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UNICEF: 16m poorly nourished in Middle East, North Africa

October 21, 2019 at 9:58 am

Despite cholera outbreak, Yemeni kids collect garbages form piles of rubbish for recycling in Sana’a, Yemen on 1 April 2019. [Mohammed Hamoud – Anadolu Agency]

Impacted by conflicts in the region, about 16 million children are poorly nourished in the Middle East and North Africa, UNICEF revealed yesterday.

The international organisation stated that these 16 million children are “under five years old” and “do not enjoy nutritious food.”

“Despite some improvements including progress in addressing under-nutrition, overall trends in children’s nutrition have either begun to stagnate or have worsened since the year 2000 in the Middle East and North Africa,” the organisation said.

It added: “Nearly 11 million children suffer from chronic or acute malnutrition, including over 7 million stunted children and 3.7 million acutely malnourished children.”

The children suffering from acute malnutrition, the organisation said, “are 11 times more likely to die without treatment than their well-nourished peers.”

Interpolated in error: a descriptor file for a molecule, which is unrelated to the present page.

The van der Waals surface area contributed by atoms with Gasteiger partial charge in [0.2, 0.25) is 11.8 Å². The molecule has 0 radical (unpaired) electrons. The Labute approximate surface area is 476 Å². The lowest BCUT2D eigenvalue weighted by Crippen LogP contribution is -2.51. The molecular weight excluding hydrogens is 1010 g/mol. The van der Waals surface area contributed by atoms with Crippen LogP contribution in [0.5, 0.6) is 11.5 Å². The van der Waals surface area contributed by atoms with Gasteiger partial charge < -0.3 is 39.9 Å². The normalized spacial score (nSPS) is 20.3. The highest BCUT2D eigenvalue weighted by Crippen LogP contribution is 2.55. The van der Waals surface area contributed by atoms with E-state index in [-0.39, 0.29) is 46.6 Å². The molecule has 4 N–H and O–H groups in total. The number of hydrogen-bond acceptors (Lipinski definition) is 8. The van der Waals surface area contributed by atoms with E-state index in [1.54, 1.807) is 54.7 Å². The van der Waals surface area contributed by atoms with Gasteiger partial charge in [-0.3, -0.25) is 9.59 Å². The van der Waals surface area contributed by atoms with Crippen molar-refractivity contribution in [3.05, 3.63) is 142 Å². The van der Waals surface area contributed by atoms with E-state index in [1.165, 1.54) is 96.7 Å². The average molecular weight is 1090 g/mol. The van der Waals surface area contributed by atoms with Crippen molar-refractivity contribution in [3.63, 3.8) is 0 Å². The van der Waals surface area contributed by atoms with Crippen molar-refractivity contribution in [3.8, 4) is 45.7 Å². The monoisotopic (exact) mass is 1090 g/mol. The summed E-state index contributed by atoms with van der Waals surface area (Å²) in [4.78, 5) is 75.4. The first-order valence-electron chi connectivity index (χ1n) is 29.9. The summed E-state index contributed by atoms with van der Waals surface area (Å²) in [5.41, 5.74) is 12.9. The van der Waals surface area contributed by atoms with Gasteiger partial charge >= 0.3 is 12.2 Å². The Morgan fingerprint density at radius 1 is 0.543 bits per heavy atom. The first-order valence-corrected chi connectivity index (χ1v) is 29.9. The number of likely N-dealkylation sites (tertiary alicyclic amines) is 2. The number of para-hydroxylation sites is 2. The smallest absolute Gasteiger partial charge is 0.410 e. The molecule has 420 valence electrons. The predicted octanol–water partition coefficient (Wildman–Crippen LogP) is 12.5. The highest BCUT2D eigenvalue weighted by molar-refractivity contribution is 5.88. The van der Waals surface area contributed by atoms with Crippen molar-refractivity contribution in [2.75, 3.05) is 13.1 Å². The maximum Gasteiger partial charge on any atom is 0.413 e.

UNICEF: 92% of babies in Yemen are underweight at birth 

Most of these children are suffering from different forms of malnutrition since the start of conflicts in Syria, Yemen, Libya and Sudan.

In Yemen, an estimated 2 million children are acutely malnourished, including nearly 360,000 children under five years-old suffering from severe acute malnutrition, fighting to survive,” the report added.

Ted Chaiban, UNICEF regional director for the Middle East and North Africa, said: “Children from the poorest and most marginalised communities account for the largest share of all children suffering from malnutrition. This perpetuates poverty across generations.

“Children who are hungry are unable to concentrate in school or learn and those who are stunted have lower earning potential as adults because of developmental deficiencies.”

Solve the problem of malnutrition, UNICEF said, can only be done “through the concerted efforts of governments, the private sectors, donors, parents and key sectors including health, education, water, sanitation and hygiene and social protection.”